There’s a moment late in the film, where an early sequence of Dafne moving through the home – is repeated. Once you realize where the filmmaker is taking you in this “repeat sequence”… well, it’s simply gasp-worthy. Again, in an “arty” picture, when you see something repetitive (taking advantage of the picturesque beauty of the film’s main location), it may seem inconsequential. But the revelation at the scene’s completion – was nothing short of brilliant.
The film is the pure definition of a “slow burn”. And we all know that getting this right is a fine line. But taking such time (the film runs at almost 2 hours) only brings the audience deeper into the characters and their various complicated situations. A truncated version of this story would not have given us enough time to properly love these characters and to properly build to the film’s final moments.
On that note, it’s always a shock to realize the depths to which you’ll become involved with any particular film. I was surprised to find myself in tears as the film came to a close – the stream of waterworks continuing all the way through the end credits and beyond.
The film’s final revelations are touching and surprising. Not necessarily on the level of The Sixth Sense as far as “OMG” secrets, but still quite striking. It’s not a direction you’ll expect the film to take. And I loved that almost Shakespearean possibility – a terrific misdirection.
Visually, and certainly via the sometimes jarring score (Hacene Larbi) – you’ll get a sense that the filmmakers were inspired by the work of Stanley Kubrick. Whether intended or not, there are even several “monolith-esque” structures on Jake’s property.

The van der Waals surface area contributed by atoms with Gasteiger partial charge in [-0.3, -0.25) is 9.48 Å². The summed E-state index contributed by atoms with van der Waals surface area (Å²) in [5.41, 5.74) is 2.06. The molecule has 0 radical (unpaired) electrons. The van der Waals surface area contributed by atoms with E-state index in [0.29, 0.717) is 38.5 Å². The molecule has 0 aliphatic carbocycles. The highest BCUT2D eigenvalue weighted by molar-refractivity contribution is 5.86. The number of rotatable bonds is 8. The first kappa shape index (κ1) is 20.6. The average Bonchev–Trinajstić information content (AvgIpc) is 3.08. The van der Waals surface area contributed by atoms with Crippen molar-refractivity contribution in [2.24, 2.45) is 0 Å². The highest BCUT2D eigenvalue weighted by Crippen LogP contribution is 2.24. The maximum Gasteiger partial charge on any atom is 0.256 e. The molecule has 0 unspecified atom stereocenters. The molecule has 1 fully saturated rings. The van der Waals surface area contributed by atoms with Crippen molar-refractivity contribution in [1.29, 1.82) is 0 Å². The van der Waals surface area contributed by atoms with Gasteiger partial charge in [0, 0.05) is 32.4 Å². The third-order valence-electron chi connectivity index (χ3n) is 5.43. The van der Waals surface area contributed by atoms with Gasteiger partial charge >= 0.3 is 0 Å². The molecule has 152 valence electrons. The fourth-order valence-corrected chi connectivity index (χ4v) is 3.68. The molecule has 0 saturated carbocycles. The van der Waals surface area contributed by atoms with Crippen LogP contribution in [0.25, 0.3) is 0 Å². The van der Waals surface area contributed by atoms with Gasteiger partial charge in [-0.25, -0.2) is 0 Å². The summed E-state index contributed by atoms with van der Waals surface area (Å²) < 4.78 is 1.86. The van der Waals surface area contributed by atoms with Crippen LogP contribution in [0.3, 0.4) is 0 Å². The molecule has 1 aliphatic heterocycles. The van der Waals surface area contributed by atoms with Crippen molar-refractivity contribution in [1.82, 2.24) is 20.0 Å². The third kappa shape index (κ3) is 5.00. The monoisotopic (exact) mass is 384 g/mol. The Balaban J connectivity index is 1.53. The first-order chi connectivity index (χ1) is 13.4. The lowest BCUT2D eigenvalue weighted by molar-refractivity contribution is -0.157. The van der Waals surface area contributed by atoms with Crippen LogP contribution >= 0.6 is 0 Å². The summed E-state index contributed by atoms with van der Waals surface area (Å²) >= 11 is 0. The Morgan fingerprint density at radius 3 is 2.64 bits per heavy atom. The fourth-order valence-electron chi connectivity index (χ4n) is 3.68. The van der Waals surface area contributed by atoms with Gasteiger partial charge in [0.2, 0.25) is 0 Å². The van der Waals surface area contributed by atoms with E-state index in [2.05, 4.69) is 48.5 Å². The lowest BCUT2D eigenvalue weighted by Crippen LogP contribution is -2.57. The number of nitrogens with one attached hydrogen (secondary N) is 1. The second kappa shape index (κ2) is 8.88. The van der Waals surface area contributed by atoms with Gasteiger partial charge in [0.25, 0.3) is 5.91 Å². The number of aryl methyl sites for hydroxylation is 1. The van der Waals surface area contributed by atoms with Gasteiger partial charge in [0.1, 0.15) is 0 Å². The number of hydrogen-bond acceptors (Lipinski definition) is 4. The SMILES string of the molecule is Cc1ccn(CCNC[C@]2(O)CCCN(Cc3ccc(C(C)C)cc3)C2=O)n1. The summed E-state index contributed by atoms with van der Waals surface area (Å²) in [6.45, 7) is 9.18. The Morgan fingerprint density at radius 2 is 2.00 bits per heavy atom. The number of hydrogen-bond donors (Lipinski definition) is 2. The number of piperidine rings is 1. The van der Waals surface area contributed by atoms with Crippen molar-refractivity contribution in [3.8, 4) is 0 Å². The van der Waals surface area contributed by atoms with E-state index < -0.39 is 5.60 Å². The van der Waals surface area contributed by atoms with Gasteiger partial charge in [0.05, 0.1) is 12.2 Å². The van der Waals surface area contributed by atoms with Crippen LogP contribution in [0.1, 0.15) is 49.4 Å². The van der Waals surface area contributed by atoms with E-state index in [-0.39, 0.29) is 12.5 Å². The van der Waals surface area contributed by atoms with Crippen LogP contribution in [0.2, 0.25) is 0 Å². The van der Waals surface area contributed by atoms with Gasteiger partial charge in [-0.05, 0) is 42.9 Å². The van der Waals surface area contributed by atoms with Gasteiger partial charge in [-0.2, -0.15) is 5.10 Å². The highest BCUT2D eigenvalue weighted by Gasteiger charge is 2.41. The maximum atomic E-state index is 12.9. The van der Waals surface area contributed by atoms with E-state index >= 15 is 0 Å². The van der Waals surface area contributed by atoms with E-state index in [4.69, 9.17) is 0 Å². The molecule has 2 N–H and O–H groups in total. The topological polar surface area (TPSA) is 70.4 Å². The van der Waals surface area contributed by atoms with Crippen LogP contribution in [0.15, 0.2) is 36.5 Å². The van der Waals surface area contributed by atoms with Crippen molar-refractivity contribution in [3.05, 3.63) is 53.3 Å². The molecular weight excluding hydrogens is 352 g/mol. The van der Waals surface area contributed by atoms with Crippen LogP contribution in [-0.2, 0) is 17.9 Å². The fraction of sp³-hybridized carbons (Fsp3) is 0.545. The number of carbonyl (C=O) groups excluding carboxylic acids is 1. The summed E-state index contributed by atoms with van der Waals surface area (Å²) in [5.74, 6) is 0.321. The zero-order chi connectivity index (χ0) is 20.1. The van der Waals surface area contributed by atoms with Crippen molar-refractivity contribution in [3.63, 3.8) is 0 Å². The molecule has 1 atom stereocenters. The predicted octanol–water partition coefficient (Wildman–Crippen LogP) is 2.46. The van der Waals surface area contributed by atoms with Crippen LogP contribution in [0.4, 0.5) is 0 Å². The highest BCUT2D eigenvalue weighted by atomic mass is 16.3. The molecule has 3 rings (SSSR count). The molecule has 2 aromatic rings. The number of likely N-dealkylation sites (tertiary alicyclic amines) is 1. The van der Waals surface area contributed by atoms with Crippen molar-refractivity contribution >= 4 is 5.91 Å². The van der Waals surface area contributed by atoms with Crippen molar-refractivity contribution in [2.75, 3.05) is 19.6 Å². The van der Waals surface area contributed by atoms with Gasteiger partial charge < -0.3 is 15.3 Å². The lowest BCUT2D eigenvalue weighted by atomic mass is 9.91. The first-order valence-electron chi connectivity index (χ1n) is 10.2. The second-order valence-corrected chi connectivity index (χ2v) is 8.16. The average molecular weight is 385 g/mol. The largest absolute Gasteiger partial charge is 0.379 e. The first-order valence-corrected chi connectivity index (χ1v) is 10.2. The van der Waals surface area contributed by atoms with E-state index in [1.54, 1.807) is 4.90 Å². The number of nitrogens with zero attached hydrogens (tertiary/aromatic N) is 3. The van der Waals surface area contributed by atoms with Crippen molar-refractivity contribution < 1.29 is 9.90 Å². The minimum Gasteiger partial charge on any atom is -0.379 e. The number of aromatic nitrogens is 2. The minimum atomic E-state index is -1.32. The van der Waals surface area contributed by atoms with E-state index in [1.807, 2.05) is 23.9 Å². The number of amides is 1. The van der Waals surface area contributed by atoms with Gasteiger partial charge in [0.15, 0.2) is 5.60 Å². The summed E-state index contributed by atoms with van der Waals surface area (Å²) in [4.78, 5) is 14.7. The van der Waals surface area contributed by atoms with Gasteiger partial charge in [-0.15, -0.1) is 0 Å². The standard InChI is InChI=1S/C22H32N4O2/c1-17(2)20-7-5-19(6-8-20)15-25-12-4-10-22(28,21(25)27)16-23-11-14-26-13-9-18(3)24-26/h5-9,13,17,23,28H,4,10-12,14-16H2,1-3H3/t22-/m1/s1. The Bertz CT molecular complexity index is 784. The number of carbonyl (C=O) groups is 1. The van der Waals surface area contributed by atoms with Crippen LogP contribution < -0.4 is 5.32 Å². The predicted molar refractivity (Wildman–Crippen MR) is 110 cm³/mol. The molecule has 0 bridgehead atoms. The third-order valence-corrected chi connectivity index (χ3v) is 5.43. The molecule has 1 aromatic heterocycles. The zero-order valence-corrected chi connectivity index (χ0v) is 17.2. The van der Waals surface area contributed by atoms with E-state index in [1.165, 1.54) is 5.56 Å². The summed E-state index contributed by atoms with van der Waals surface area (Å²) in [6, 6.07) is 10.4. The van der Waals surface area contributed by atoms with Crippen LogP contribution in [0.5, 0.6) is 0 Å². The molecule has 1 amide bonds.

The swimming pool is a central location for Dafne’s new life. She’s constantly relaxing in the calm waters of this architectural beauty. And when a crack is discovered in the pool’s foundation, and the clear waters must be drained to address the issue – the subtle symbolism of this on-going act – had me nodding my head in appreciation.
It’s not easy for me to award a film with a perfect score. As my tastes have changed, and as I’ve honed my ideas as a film critic – it’s become apparent that a film can get everything right and still only garner a 4.5-star score (not a bad score, of course). To take that extra step into 5-star territory, a film must be an almost transcendental experience – something which goes beyond brilliant technical achievements.
A film has to move me.
And that is exactly what You Go to My Head did. I loved this film, and will go to the ends of the earth to proclaim such sentiments. When you experience something this moving and gorgeous and unique, you can’t help but spread the word.
Of course, I can’t expect that all audiences will agree with my take on the film. Again, it truly takes its time. And at its heart, You Go to My Head is a love story… albeit an odd (and if you really linger on it – a perverse) one.
Bottom line: You Go to My Head is an art-house film, taking turns which you’d never expect, which is also surprisingly accessible – a combination which is unusual. It’s a unique love story. It’s a psychological thriller. And it’s a marvelous venue to show off the talents of so many gifted artists.
You Go to My Head is – from my perspective – a perfect film. It’s a memorable masterpiece. In other words, it “went to my head”. And despite that tacky twist on the film’s title, the film has lovingly lingered in my brain – well over a week after the festival screening.
The film was nominated for multiple awards at the 2018 FilmQuest – including Best Picture, Best Director for a Feature – Dimitri de Clercq, Best Screenplay – Dimitri de Clercq, Rosemary Ricchio and Pierre Bourdy, Best Actor in a Feature – Svetozar Cvetkovic, Best Actress in a Feature – Delfine Bafort, Best Cinematography – Stijn Grupping (WIN), Best Editing in a Feature (secret nominee) and Best Score in a Feature.
You Go to My Head has done well on the international festival circuit. No wider release information is yet available.